The workspace presenter 220 presents generated collaboration workspaces to the user interface 225. As part of presenting a generated collaboration workspace, the workspace presenter 220 presents an initial instance of a collaboration workspace and later changes to the configuration of a collaboration workspace resulting from user interaction. To provide an updated presentation of a collaboration workspace, the workspace presenter 220 may interact with the collaboration engine 210. For example, if a user of a collaboration workspace launches an instant messaging tool (i.e., a chat room type tool), the collaboration engine 210 may handle user interaction with the instant messaging tool and continually update information that the workspace presenter 220 uses to present the collaboration workspace to the interface 225. One example of a workspace presenter may be a web browser, which may receive a collaboration workspace as HTML and other types of browser-interpretable code (e.g., JavaScript, Java, shockwave, and the like). In that example, the web browser interprets a generated collaboration workspace (i.e., the HTML and other code) that is generated by software (i.e., a collaboration engine) running on a client or server-side computer system.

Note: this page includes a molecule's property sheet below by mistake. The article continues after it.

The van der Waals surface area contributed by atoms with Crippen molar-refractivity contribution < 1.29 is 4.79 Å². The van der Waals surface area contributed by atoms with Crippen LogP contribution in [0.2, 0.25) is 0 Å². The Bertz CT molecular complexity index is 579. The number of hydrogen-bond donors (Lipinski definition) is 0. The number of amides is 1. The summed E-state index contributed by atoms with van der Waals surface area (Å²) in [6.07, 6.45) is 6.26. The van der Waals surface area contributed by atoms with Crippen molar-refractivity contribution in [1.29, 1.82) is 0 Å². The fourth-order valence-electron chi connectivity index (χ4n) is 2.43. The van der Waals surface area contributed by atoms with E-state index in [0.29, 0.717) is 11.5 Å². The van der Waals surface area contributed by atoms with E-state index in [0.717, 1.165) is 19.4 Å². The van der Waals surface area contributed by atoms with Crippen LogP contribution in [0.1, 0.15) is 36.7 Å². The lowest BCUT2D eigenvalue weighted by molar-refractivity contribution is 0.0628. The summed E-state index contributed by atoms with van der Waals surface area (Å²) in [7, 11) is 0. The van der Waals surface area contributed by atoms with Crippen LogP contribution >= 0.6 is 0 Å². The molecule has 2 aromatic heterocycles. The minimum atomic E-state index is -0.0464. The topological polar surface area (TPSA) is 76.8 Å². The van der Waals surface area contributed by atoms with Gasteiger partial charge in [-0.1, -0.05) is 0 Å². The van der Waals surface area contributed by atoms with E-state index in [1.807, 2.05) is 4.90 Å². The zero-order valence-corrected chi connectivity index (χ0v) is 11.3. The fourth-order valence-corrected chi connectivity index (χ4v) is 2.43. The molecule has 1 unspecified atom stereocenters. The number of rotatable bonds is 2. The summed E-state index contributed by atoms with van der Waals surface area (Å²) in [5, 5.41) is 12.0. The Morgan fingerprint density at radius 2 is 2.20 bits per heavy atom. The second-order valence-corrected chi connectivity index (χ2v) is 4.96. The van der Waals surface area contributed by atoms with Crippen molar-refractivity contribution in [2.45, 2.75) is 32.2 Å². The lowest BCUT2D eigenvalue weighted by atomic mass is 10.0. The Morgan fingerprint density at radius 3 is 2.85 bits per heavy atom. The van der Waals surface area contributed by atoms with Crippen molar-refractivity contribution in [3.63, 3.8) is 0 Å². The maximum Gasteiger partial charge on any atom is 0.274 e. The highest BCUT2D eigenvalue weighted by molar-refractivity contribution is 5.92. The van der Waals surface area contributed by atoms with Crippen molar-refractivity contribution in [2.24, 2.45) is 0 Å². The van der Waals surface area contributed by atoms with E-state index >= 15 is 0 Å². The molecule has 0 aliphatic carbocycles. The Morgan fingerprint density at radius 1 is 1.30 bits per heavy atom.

The interface 225 may be any type of appropriate interface, such a graphical user interface or a command-line interface, that allows the user 230 to interface with a collaboration workspace. For example, the interface may be a portal display including portal views. In that example, if a workspace component defines a collaboration tool, the collaboration tool may be displayed as a defined part of the portal display (e.g., in a portal view).

If access to components or parts of the collaboration workspace is restricted depending on properties of the user 230, the collaboration engine 210 and/or the workspace presenter 220 may also ensure that access control limitations are observed. For example, if the collaboration system 200 is a role-based collaboration system, a collaboration workspace that has a calendar tool may have a manager and employee role defined, and the collaboration workspace may define that the manager may edit and view a calendar presented by the calendar tool, whereas the employee may only view the calendar. In that example, if the user 230 is associated with an employee role, the workspace presenter 220 may allow the user 230 to view the calendar but not allow the user 230 to edit the calendar.